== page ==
BRICS 2020: The Gateway to Siberia


By the decree of Russian President Vladimir Putin, Chelyabinsk municipal administration will host the 12th edition of summit of BRICS group (Brazil, Russia, India, China and South Africa) and the Shanghai Cooperation Organisation (SCO) in 2020, according to official Kremlin reports.

Chelyabinsk chosen as the venue for the 12th summit of BRICS leaders in 2020 in accordance with the signed decree of the President of the Russian Federation No. 110 “On the Organisational Committee for the Preparation and Provision of the Russian Federation’s chairmanship in the Shanghai Cooperation Organisation in 2019-2020.”

Chelyabinsk is one of the major industrial provincial cities in Russia. It is located east of the Ural Mountains, about 200 km south of Yekaterinburg. Chelyabinsk is known as “The Gateway to Siberia” because the city is bisected by the river Miasis which is the border between the Urals and Siberia.
Chelyabinsk Governor Boris Dubrovsky visited Johannesburg (South Africa) on July 25-27, as part of the official delegation of the Russian Federation headed by Russian President Vladimir Putin, to attend the 10th BRICS summit.

“The presidential decree on holding SCO and BRICS summits in Chelyabinsk in 2020 provides a tremendous opportunity for the development of the city. Currently, work is being actively carried out at key facilities related to the summit, projects are being implemented to develop engineering infrastructure and improve public spaces,” Dubrovsky told the local Russian media.

“The total amount of work is really impressive. The preparations for the summit require the utmost efforts of governments and businesses, especially construction project organisations, construction companies. For all of us — it is a test of professional competence. That is why the study of the experience of other cities is of particular importance,” he noted.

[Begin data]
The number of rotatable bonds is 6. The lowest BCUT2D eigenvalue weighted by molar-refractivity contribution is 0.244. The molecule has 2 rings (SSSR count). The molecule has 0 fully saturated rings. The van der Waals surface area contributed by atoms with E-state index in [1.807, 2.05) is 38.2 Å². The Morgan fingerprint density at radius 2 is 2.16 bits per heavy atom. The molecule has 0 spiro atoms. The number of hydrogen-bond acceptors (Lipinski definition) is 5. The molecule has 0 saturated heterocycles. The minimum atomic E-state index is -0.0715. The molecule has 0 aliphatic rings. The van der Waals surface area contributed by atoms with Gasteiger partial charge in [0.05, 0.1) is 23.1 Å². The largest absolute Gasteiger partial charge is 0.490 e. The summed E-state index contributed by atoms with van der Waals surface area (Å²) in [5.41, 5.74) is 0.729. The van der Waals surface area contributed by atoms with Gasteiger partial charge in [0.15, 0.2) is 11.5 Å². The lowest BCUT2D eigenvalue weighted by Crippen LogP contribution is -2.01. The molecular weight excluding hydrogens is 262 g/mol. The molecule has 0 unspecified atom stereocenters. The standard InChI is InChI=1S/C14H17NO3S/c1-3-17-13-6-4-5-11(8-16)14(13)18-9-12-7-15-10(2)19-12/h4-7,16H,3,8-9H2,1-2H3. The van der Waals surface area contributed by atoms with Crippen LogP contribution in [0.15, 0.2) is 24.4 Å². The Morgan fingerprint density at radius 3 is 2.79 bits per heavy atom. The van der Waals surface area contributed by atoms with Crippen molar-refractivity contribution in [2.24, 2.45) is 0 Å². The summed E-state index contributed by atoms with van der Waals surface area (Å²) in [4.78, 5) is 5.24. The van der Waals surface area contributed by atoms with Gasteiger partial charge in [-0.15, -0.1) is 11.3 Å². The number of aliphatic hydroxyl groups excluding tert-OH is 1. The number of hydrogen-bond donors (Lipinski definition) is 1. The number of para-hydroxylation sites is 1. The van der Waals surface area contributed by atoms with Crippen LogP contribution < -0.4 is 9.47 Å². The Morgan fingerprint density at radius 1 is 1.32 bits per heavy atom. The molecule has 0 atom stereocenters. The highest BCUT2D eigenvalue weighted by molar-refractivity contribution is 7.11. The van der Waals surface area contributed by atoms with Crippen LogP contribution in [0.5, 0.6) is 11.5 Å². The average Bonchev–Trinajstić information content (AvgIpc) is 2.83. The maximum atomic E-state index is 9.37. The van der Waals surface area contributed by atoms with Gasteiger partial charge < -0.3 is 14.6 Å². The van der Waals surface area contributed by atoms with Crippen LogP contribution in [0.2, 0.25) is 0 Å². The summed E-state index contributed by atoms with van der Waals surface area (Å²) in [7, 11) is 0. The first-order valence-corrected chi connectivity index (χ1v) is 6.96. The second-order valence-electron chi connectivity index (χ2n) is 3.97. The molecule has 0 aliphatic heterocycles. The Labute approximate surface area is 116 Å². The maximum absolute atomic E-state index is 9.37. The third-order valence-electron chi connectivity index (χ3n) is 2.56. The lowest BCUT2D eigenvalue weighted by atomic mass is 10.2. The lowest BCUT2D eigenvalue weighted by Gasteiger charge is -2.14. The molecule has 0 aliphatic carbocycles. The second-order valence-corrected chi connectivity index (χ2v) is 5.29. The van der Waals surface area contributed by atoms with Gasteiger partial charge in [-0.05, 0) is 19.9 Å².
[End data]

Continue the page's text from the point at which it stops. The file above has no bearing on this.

According to Kremlin report, the total amount of investments in preparation for the SCO and BRICS summits in Chelyabinsk will cost approximately 50 billion rubles, about half of these funds are private investments.

The 7th BRICS summit was successfully held on July 8-9 in Ufa, Bashkortostan, so it is expected that at the forthcoming SCO and BRICS summits in Chelyabinsk, the level of hospitality that Russia demonstrated by hosting events in Ufa in 2015 should be preserved.

“I am sure that the upcoming events will contribute to strengthening international cooperation, stabilising the international situation and developing economic ties between the member countries of the two authoritative organisations,” said Anton Kobyakov, Advisor to the President of the Russian Federation.

Kobyakov is also the Deputy Chairman and Executive Secretary of the Organising Committee for the preparation and provision of the Russian presidency of the SCO in 2019-2020 and the BRICs Association in 2020.

The Shanghai Cooperation Organisation (SCO) is a permanent regional international association that consists of eight (8) member states. It was established on 26 April 1996 as Shanghai Five in China.
During the SCO summit in Ufa on July 9-10, the beginning of the admission procedure for India and Pakistan was announced. The leaders of the SCO also decided to grant Belarus observer status, while Azerbaijan, Armenia, Cambodia and Nepal became dialogue partners.

BRICS, an informal association of five fast-developing countries – Brazil, Russia, India, China and South Africa – was founded in June 2006. Its first official summit was held in June 2009 in Yekaterinburg. Since then, BRICS summit is held every year on rotational basis.

Kester Kenn Klomegah
Kester Kenn Klomegah
MD Africa Editor Kester Kenn Klomegah is an independent researcher and writer on African affairs in the EurAsian region and former Soviet republics. He wrote previously for African Press Agency, African Executive and Inter Press Service. Earlier, he had worked for The Moscow Times, a reputable English newspaper. Klomegah taught part-time at the Moscow Institute of Modern Journalism. He studied international journalism and mass communication, and later spent a year at the Moscow State Institute of International Relations. He co-authored a book “AIDS/HIV and Men: Taking Risk or Taking Responsibility” published by the London-based Panos Institute. In 2004 and again in 2009, he won the Golden Word Prize for a series of analytical articles on Russia's economic cooperation with African countries.


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